HP Elite x3 Phablet May Be Pricey for Budget Conscious Small Businesses

HP Elite x3 Phablet May Be Pricey for Budget Conscious Small Businesses

The HP Elite x3 phablet is one device that functions  as two. While it has features that back up that claim, the $799 price tag may be a bit much for some small businesses.

The new x3 phablet is part of HP’s continuing effort to blur the lines between mobile and desktop computing with modular designs. Since the company split in two, there has been a concerted effort to revive its PC segment with some innovative devices.

The X3 is part of that drive, and HP (NYSE:HPQ) has tried to push this mission forward by creating a portable device that is just as at home on the desk with additional components.

HP Elite x3 phablet Specs

As its price should suggest, the X3 has premium hardware:

  • Display – 5.96-inch 2560×1440 AMOLED,
  • Processor – Quad-core 2.15Ghz Qualcomm Snapdragon 820 CPU with Qualcomm Adreno 530 GPU,
  • 16MP f/2.0 FHD rear-facing camera and 8MP front-facing camera and Iris camera,
  • Memory – 4GB RAM,
  • Internal Storage – 64GB with up to 2TB microSD expansion,
  • Connectivity – Wi-Fi 802.11a/b/g/n/ac (2×2), Bluetooth 4.0 LE, NFC, and
  • Battery – 4150 mAh Li-ion polymer (non-removable) with Qi and PMA for wireless charging.

There is also a dock with two USB 3.0 ports, a USB-C port that can be used for charging and a full-sized display port connector.

HP Elite x3 Phablet

While these features are impressive, where the X3 shines is the utilities it comes with. It has Microsoft’s Continuum, Windows 10 Mobile, and HP’s Workspace that turn this phablet into a PC. You will be able to use Win32 apps on your phone, which can be invaluable for businesses that rely on these applications.

With Continuum, you can start a task anywhere and finish it at your desk without saving, syncing or restarting, by simply docking your HP Elite x3.

HP Elite x3 Phablet

The HP Elite x3 is not cheap, and not many small businesses will be able to afford it, but for those that do, it takes the collaborative and remote workforce environment to a new level.

Image: HP


Samsung Galaxy A5 (2016): For the fashion conscious

Samsung Galaxy A5
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The Samsung Galaxy A5 (2016) is definitely a looker. Many would mistake it for an S6, though it’s smaller in size. As with most Samsung phones, the A5 has a metal and glass back which even with rough use didn’t show any scratches. The phone is pretty light at 155g. The way the lock and volumes buttons are placed makes the phone perfect for one-handed usage. The premium design goes with its price tag of Rs 28,500.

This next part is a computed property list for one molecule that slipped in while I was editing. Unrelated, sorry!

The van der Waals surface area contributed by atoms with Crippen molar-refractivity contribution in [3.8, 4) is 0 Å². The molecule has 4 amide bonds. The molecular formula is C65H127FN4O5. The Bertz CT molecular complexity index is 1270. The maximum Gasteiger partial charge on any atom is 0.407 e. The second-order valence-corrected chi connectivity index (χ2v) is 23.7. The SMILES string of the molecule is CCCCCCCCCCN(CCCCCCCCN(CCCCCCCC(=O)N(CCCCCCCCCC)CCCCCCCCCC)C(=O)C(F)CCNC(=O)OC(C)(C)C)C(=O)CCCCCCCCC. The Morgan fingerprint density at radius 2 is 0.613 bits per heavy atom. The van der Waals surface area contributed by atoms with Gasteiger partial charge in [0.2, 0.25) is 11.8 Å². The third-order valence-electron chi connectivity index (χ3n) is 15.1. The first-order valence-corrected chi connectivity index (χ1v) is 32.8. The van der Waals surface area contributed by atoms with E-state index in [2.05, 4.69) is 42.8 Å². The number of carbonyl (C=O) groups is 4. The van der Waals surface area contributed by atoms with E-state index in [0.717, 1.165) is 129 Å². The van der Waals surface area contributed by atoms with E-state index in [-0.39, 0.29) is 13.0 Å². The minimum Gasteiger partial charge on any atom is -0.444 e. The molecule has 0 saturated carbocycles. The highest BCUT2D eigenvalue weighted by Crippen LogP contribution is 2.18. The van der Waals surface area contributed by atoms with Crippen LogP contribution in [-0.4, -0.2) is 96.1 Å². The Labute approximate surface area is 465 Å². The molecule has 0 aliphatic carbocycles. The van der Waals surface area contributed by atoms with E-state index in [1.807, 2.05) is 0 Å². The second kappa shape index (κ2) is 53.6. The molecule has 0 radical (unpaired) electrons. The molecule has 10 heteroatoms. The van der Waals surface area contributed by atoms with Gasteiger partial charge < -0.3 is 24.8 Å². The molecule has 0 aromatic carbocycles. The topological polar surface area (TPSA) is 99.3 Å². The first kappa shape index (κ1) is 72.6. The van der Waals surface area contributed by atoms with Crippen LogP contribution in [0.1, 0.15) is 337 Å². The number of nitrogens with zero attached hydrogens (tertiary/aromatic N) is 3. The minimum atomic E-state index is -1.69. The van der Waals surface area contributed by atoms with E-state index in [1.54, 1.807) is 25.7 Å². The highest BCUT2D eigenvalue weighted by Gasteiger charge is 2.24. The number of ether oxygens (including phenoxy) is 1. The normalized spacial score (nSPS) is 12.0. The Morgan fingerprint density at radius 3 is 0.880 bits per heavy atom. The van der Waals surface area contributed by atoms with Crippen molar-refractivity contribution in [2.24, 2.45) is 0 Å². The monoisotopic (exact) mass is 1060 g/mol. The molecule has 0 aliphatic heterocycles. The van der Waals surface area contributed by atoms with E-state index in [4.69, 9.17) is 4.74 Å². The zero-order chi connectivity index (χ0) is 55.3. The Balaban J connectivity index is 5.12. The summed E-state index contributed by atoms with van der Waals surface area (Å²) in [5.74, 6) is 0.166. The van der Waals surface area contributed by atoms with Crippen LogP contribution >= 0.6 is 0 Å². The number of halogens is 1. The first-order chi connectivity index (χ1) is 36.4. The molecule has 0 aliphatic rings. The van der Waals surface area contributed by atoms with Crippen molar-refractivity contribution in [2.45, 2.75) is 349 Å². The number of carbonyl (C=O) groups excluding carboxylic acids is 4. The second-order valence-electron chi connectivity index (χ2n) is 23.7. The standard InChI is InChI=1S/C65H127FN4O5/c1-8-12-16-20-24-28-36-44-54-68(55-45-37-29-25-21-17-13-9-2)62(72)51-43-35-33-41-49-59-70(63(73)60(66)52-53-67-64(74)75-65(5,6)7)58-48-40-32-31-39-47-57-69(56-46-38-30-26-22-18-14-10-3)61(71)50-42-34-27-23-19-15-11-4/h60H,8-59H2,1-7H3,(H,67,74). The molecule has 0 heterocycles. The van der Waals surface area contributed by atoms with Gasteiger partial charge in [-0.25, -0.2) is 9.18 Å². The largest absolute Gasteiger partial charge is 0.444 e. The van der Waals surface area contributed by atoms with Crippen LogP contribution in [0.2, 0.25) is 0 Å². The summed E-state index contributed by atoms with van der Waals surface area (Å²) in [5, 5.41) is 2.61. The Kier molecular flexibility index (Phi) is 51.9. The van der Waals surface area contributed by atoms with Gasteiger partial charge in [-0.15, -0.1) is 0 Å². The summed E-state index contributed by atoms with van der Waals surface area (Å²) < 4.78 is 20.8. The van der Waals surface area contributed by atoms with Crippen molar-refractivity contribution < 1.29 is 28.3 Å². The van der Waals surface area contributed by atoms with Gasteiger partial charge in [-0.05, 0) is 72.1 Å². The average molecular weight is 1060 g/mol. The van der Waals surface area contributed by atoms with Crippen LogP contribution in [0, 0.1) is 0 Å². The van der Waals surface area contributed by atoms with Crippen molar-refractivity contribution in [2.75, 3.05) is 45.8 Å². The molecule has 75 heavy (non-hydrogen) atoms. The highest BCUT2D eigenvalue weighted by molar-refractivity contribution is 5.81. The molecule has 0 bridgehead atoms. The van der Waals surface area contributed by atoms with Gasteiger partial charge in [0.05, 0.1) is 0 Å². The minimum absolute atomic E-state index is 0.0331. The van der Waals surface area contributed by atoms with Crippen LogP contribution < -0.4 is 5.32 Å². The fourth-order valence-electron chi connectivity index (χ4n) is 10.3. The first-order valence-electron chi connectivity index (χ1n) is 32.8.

The phone has a 5.2-inch Super AMOLED full HD display with vibrant colours. Because of the high contrast offered by the phone, regular usage also becomes a delight.

Under the hood, it houses a 1.6 GHz octa-core Qualcomm Snapdragon 615 processor with 2GB of RAM. The performance was nothing out of the ordinary. However, it needs to be said that even while running RAM-heavy games such as the Asphalt series, the phone didn’t slow down. The camera app, which is slow to load in most phones, didn’t make the A5 buckle.

One of the frustrating things about Samsung phones is the plethora of pre-installed apps that they come with. But with the A5, Samsung has toned it down. The phone comes with fewer pre-installed apps compared to others. Though it still has the TouchWiz interface, of which I personally am not a fan.

Though the camera app isn’t slow to load, the quality of pictures isn’t that great. It has a 13-megapixel (MP) primary and a 5MP secondary camera which give mediocre results. And, god forbid, if you have to take a picture in low-light conditions, the outputs are beyond bad. So, it’s natural for photography connoisseurs to stay away from this phone.

What impressed me was its battery back up. At 2,900 mAh, the battery isn’t that large but on a full charge, it manages to hold its own for almost a day. I tested its mettle by playing RAM-heavy games for almost four hours straight coupled with five hours of internet usage, yet the battery didn’t die on me.

On a whole, the A5 (2016) is not a head turner but for people who don’t give two hoots about extraordinary performance, this phone is certainly the one to go for.